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So, Your Team Drafted DaQuan Jones

Congrats, you just got the anchor of your defensive line for the next, oh, decade?

Justin K. Aller

Before last season, DaQuan Jones was a man waiting to break out.

In 2013, he broke out.

We'd seen glimpses of it before--it's hard to miss a 6'5, 330-pound space eater, especially one as quick and disruptive as Jones can be at times. But it wasn't until Jordan Hill graduated and the defensive line was his to lead that Jones put it all together, breaking through to become the All-Big Ten player we knew he could be. Nagging injuries seemed to take their toll by midseason, but he still put together a terrific senior campaign, racking up 56 tackles--11.5 for a loss, tops on the team--and three sacks despite fighting through double teams en route to the offensive backfield more often than not.

He'll follow in a long, recent line of Penn State defensive tackles making his way to the NFL--Jones will be the fourth in the last five drafts, following Jared Odrick, Devon Still, and Jordan Hill, none of whom fell past the third round. Jones is projected as a second-day pick, likely to go in either the second or third round, which seems like fair value for someone a little more limited at the next level, a powerful, run-stuffing specialist who's tough to run away from in the middle of the field.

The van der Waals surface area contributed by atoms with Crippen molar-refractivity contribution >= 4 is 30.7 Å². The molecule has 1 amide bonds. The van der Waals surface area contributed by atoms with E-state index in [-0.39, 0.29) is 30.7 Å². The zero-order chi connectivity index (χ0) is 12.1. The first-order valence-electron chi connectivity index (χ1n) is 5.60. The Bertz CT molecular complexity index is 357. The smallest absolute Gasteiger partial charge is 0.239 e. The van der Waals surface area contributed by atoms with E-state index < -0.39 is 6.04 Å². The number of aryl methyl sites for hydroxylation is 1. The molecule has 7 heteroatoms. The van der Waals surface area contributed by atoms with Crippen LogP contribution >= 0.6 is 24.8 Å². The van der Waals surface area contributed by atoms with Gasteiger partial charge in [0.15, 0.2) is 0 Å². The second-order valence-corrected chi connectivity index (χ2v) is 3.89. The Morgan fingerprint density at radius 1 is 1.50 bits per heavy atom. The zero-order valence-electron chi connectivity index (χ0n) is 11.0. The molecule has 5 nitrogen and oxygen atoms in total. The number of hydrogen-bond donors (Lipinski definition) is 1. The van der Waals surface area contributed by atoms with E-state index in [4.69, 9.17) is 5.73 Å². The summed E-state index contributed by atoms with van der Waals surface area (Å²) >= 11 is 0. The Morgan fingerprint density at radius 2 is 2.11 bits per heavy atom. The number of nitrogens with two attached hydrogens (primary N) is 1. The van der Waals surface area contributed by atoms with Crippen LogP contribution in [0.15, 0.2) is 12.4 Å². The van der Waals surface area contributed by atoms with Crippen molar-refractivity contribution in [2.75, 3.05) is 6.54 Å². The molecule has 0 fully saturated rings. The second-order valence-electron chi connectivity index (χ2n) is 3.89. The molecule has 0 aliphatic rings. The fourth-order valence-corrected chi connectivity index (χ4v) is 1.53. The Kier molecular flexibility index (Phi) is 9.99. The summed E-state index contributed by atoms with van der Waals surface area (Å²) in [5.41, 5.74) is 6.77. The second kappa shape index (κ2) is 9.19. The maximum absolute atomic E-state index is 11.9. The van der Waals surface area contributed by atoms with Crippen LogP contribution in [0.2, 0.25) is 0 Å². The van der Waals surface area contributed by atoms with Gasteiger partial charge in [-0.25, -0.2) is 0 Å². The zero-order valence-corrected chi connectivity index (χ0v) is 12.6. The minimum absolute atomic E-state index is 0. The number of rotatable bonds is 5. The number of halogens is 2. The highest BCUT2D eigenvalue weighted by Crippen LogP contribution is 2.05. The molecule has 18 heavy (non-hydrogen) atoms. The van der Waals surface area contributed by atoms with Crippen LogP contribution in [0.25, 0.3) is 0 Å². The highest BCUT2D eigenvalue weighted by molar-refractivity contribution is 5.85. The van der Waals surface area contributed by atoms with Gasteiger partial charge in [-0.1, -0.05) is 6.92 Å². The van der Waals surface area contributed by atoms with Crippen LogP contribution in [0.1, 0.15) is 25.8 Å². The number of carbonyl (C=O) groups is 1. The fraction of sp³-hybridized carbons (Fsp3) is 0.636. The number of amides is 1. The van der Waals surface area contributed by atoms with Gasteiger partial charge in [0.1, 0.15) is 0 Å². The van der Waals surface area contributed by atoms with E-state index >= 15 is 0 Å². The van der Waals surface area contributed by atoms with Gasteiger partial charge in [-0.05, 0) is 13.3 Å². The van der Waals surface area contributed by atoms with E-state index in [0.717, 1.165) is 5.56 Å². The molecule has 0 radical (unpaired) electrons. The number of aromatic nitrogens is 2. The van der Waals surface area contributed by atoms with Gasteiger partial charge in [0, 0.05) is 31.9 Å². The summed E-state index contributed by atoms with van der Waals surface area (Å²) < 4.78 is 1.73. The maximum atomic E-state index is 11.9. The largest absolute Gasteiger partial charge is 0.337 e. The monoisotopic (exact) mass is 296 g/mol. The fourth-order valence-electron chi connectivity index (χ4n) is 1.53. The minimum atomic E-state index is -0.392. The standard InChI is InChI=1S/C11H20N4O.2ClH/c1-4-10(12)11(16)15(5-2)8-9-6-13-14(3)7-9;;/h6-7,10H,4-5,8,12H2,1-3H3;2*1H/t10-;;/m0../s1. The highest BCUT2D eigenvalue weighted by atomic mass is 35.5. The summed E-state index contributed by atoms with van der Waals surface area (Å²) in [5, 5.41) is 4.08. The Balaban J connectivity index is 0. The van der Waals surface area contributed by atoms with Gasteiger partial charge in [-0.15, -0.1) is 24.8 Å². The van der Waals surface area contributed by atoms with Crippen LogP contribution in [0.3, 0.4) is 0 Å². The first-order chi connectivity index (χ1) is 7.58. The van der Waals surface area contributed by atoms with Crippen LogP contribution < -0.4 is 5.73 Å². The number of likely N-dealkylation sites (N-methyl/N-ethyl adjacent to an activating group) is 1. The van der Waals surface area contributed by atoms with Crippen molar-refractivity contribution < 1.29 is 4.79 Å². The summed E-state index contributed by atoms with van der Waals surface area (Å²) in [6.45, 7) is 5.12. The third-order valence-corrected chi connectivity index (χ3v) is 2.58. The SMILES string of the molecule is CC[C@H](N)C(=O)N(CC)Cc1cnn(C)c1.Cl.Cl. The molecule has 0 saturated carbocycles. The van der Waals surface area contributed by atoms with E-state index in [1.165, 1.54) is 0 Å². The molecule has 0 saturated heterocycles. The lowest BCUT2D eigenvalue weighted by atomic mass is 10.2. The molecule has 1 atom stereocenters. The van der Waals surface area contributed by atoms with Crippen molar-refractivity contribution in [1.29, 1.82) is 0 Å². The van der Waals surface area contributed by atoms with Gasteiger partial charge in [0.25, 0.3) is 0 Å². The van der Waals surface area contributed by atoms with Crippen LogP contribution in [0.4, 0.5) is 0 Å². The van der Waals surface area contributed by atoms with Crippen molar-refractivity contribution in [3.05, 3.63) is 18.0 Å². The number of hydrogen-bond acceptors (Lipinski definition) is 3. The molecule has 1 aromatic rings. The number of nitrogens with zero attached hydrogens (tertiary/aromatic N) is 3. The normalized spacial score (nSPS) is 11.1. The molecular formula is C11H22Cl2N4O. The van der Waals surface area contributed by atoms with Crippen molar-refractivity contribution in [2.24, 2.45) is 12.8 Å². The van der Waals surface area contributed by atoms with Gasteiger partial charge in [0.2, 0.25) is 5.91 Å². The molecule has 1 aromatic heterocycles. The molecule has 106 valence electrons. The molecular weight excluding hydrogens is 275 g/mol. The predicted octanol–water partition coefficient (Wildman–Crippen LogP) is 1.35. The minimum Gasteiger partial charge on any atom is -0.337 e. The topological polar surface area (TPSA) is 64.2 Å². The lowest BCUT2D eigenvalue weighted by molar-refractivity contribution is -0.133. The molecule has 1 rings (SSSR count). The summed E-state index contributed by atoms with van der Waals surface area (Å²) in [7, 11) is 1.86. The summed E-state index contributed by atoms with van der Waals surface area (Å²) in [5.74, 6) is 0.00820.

Unlike Odrick, the Dolphins 2010 first round pick, he doesn't have a great motor, lacking the sideline-to-sideline range to chase down running backs and even quarterbacks from behind--see: his 5.35 time in the 40, fourth-worst among defensive tackles at the combine. That's not his game--he's a straight-ahead force--but it's a knock, regardless. And even after dropping 25 pounds before his senior year, there have been some conditioning concerns.

There's also a matter of scheme. In a league that sees more and more teams adopting 3-4 defensive sets, he's best suited as an old-fashioned 4-3 DT, a strong bullrusher who forces his way into the backfield and is stout at the point of attack. He's quicker than he is fast--Jones' 3-cone drill was in the top 5 in Indianapolis--and his athleticism isn't an issue, with middle-of-the-pack finishes in both jumping drills. Yet despite his size, Jones would be a much better fit as a 3-4 end rather than as a more highly sought-after nosetackle--he's more useful fighting his way into the backfield and wrapping up ballcarriers than drawing double teams and freeing up his teammates. Although Jones is liable to throw around an offensive linemen, his game isn't predicated on pure strength, but a more nuanced physicality.

In the end, Jones has got the size and football skills in spades to succeed in the NFL--and he was taught by the best. Jones might not be a disruptive force in the NFL like he was in college--though I wouldn't bet against him--but he's strong and quick enough to stick around as part of a rotation from day one, and that's in a worst case scenario. He'll make some plays next year for whichever team snags him, and will likely shore up their run defense for years to come.

Jones' game isn't sexy, and neither will be the mid-round pick used to take him, but he's as likely to have a lengthy NFL career as any tackle in the draft.